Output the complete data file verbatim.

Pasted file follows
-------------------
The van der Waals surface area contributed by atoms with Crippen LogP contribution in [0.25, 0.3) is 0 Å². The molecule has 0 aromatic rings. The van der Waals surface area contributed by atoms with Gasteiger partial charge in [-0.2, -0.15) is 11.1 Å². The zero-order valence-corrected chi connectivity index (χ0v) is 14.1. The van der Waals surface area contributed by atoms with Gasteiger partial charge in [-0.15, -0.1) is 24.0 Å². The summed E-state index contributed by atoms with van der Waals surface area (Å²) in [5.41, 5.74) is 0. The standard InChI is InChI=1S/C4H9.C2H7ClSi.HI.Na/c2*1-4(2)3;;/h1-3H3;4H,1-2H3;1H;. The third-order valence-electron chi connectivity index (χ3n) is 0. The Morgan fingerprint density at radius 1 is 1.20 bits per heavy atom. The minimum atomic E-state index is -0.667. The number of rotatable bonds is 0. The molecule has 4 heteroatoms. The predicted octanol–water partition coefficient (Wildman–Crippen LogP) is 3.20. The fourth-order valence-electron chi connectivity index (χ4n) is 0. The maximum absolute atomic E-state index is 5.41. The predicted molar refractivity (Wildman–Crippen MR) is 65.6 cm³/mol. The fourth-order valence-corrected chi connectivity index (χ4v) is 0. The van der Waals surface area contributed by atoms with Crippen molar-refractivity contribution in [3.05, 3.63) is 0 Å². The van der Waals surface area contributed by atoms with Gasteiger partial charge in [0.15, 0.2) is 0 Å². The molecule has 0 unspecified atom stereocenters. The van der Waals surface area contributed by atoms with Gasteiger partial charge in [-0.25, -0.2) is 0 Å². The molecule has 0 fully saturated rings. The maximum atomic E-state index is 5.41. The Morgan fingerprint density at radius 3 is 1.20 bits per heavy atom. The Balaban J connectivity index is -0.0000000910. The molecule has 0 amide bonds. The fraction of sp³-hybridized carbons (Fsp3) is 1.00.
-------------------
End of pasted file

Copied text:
The van der Waals surface area contributed by atoms with Crippen LogP contribution in [0.25, 0.3) is 0 Å². The molecule has 0 aromatic rings. The van der Waals surface area contributed by atoms with Gasteiger partial charge in [-0.2, -0.15) is 11.1 Å². The zero-order valence-corrected chi connectivity index (χ0v) is 14.1. The van der Waals surface area contributed by atoms with Gasteiger partial charge in [-0.15, -0.1) is 24.0 Å². The summed E-state index contributed by atoms with van der Waals surface area (Å²) in [5.41, 5.74) is 0. The standard InChI is InChI=1S/C4H9.C2H7ClSi.HI.Na/c2*1-4(2)3;;/h1-3H3;4H,1-2H3;1H;. The third-order valence-electron chi connectivity index (χ3n) is 0. The Morgan fingerprint density at radius 1 is 1.20 bits per heavy atom. The minimum atomic E-state index is -0.667. The number of rotatable bonds is 0. The molecule has 4 heteroatoms. The predicted octanol–water partition coefficient (Wildman–Crippen LogP) is 3.20. The fourth-order valence-electron chi connectivity index (χ4n) is 0. The maximum absolute atomic E-state index is 5.41. The predicted molar refractivity (Wildman–Crippen MR) is 65.6 cm³/mol. The fourth-order valence-corrected chi connectivity index (χ4v) is 0. The van der Waals surface area contributed by atoms with Crippen molar-refractivity contribution in [3.05, 3.63) is 0 Å². The van der Waals surface area contributed by atoms with Gasteiger partial charge in [0.15, 0.2) is 0 Å². The molecule has 0 unspecified atom stereocenters. The van der Waals surface area contributed by atoms with Gasteiger partial charge in [-0.25, -0.2) is 0 Å². The molecule has 0 fully saturated rings. The maximum atomic E-state index is 5.41. The Morgan fingerprint density at radius 3 is 1.20 bits per heavy atom. The Balaban J connectivity index is -0.0000000910. The molecule has 0 amide bonds. The fraction of sp³-hybridized carbons (Fsp3) is 1.00.